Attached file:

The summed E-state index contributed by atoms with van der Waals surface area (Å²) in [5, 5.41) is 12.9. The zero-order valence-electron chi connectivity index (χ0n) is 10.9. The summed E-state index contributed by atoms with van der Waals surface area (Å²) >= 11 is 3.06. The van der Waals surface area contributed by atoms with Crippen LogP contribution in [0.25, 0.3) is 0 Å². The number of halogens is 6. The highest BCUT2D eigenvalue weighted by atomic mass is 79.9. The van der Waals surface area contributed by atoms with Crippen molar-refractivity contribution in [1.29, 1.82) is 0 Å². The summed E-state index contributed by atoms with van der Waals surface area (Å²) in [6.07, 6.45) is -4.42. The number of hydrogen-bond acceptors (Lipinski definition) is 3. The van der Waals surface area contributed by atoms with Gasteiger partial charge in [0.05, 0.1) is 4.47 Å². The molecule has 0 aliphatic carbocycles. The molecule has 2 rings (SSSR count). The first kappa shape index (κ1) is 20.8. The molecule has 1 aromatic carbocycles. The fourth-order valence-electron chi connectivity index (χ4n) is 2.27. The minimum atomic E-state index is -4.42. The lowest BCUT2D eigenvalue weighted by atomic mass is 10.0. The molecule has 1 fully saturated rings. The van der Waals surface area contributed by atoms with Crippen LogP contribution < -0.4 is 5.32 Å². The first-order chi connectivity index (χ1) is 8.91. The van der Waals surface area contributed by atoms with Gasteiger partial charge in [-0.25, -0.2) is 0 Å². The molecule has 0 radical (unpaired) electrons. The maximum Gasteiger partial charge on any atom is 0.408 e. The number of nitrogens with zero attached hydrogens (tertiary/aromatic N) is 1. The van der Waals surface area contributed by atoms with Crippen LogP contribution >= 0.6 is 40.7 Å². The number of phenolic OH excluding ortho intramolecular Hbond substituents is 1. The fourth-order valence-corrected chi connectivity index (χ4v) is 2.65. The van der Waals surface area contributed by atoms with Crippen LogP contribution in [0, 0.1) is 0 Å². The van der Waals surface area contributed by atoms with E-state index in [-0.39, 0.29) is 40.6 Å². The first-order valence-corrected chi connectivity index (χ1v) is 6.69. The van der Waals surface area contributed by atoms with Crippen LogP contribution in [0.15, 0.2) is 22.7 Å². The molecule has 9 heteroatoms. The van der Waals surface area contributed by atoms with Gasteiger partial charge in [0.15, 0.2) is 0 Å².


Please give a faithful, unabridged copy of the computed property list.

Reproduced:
The summed E-state index contributed by atoms with van der Waals surface area (Å²) in [5, 5.41) is 12.9. The zero-order valence-electron chi connectivity index (χ0n) is 10.9. The summed E-state index contributed by atoms with van der Waals surface area (Å²) >= 11 is 3.06. The van der Waals surface area contributed by atoms with Crippen LogP contribution in [0.25, 0.3) is 0 Å². The number of halogens is 6. The highest BCUT2D eigenvalue weighted by atomic mass is 79.9. The van der Waals surface area contributed by atoms with Crippen molar-refractivity contribution in [1.29, 1.82) is 0 Å². The summed E-state index contributed by atoms with van der Waals surface area (Å²) in [6.07, 6.45) is -4.42. The number of hydrogen-bond acceptors (Lipinski definition) is 3. The van der Waals surface area contributed by atoms with Gasteiger partial charge in [0.05, 0.1) is 4.47 Å². The molecule has 0 aliphatic carbocycles. The molecule has 2 rings (SSSR count). The first kappa shape index (κ1) is 20.8. The molecule has 1 aromatic carbocycles. The fourth-order valence-electron chi connectivity index (χ4n) is 2.27. The minimum atomic E-state index is -4.42. The lowest BCUT2D eigenvalue weighted by atomic mass is 10.0. The molecule has 1 fully saturated rings. The van der Waals surface area contributed by atoms with Crippen LogP contribution < -0.4 is 5.32 Å². The first-order chi connectivity index (χ1) is 8.91. The van der Waals surface area contributed by atoms with Gasteiger partial charge in [-0.25, -0.2) is 0 Å². The molecule has 0 radical (unpaired) electrons. The maximum Gasteiger partial charge on any atom is 0.408 e. The number of nitrogens with zero attached hydrogens (tertiary/aromatic N) is 1. The van der Waals surface area contributed by atoms with Crippen LogP contribution >= 0.6 is 40.7 Å². The number of phenolic OH excluding ortho intramolecular Hbond substituents is 1. The fourth-order valence-corrected chi connectivity index (χ4v) is 2.65. The van der Waals surface area contributed by atoms with Crippen LogP contribution in [0, 0.1) is 0 Å². The van der Waals surface area contributed by atoms with E-state index in [-0.39, 0.29) is 40.6 Å². The first-order valence-corrected chi connectivity index (χ1v) is 6.69. The van der Waals surface area contributed by atoms with Crippen LogP contribution in [0.15, 0.2) is 22.7 Å². The molecule has 9 heteroatoms. The van der Waals surface area contributed by atoms with Gasteiger partial charge in [0.15, 0.2) is 0 Å².